Real-Time Reservoir Characterization Answers Optimize Deepwater Well Test in Underbalanced Conditions | Schlumberger
Case Study
Location
Brazil, South America, Offshore
Details

Challenge: Test a high-pressure reservoir in a deepwater well in underbalanced conditions as safely and with as much control as possible

Solution: Use the Quartet downhole reservoir testing system enabled by Muzic wireless telemetry to monitor operations in real time

Result: Completed reservoir test objectives successfully using real-time pressure and temperature data

Products Used

Real-Time Reservoir Characterization Answers Optimize Deepwater Well Test in Underbalanced Conditions

Monitoring in real time enables successful drillstem testing in a high-pressure reservoir offshore Brazil

Quartet system toolstring run in the well.
Quartet system toolstring run in the well.
Quartet system toolstring run in the well.

Testing challenges in a high-pressure deepwater well

With the potential to encounter underbalanced conditions when testing a high-pressure 1,800-ft well offshore Brazil, an operator sought a solution that would allow for real-time monitoring of well conditions should downhole pressure change unexpectedly.

Real-time feedback about critical well condition changes

Schlumberger recommended the operator run the Quartet system, which includes the CERTIS high-integrity reservoir test isolation system, SCAR inline independent reservoir fluid sampling, Signature quartz gauges, and the IRDV intelligent remote dual valve. Of these technologies, four Signature gauges and one SCAR sampling tool were enabled by Muzic wireless telemetry. One SCAR sampling tool enabled by Muzic wireless telemetry was run in hole and a second pressure-operated SCAR sampling tool was run in the string for data validation.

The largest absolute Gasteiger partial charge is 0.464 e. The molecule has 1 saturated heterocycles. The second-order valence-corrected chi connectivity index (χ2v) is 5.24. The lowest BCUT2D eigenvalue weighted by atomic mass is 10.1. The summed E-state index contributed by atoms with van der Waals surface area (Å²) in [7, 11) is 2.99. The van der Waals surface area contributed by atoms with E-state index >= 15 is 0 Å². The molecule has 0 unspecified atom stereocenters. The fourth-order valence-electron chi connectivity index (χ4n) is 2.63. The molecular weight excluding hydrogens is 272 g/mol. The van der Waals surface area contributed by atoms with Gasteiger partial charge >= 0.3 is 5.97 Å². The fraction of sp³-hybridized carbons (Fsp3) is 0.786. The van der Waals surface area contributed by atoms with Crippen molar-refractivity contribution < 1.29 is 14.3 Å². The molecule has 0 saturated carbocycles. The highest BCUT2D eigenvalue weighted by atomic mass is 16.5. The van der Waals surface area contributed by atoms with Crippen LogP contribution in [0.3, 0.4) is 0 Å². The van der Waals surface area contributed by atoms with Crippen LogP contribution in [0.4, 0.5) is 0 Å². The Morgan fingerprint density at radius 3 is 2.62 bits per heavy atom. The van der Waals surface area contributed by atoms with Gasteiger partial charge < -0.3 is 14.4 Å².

While running in hole, the bottomhole pressure transmitted in real time revealed that the calcium bromide completion fluid in the well had a lower density than expected. The drilling fluid had a density of 13.9 ppg, but the completion fluid in the well during testing had a density of only 13.2 ppg. The operator chose to proceed with the test because engineers could continue to monitor downhole conditions in real time.

Proceeding with the test, the IRDV valve was run in sequential mode to be able to flow the well in a safer, more controlled manner. These sequential commands provide the test valve with a pressure-operated mode so that the well can be shut in quickly by bleeding off applied annulus pressure. The pressure and temperature of the tubing above and below the IRDV valve, as well as in the annulus, were also monitored in real time.

Model validation prior to concluding testing job

When flowing the well, the annulus was pressurized 800 psi above hydrostatic, which kept it 500 psi above reservoir pressure. In shut-in conditions, the annulus pressure was 300 psi less than reservoir pressure. With such pressure and temperature measurements available to the reservoir engineer during testing, a diagnostic plot could be made before the end of the test to validate the reservoir response. The diagnostic plot made in real time with the transmitted data showed the same features as the plot obtained using the memory-mode data recorded at a high frequency.

Downhole conditions monitored in real time to enhance operational safety.  During the static periods, the well was in underbalanced conditions.
Downhole conditions monitored in real time to enhance operational safety. During the static periods, the well was in underbalanced conditions.
Comparison of the log-to-log diagnosticElapsedplot obtainedtime, duringh the well test with data transmitted via Signature gauges enabled by Muzic wireless telemetry and memory-mode data acquired every 5 s.
Comparison of the log-to-log diagnostic Elapsed plot obtained time, during the well test with data transmitted via Signature gauges enabled by Muzic wireless telemetry and memory-mode data acquired every 5 s.

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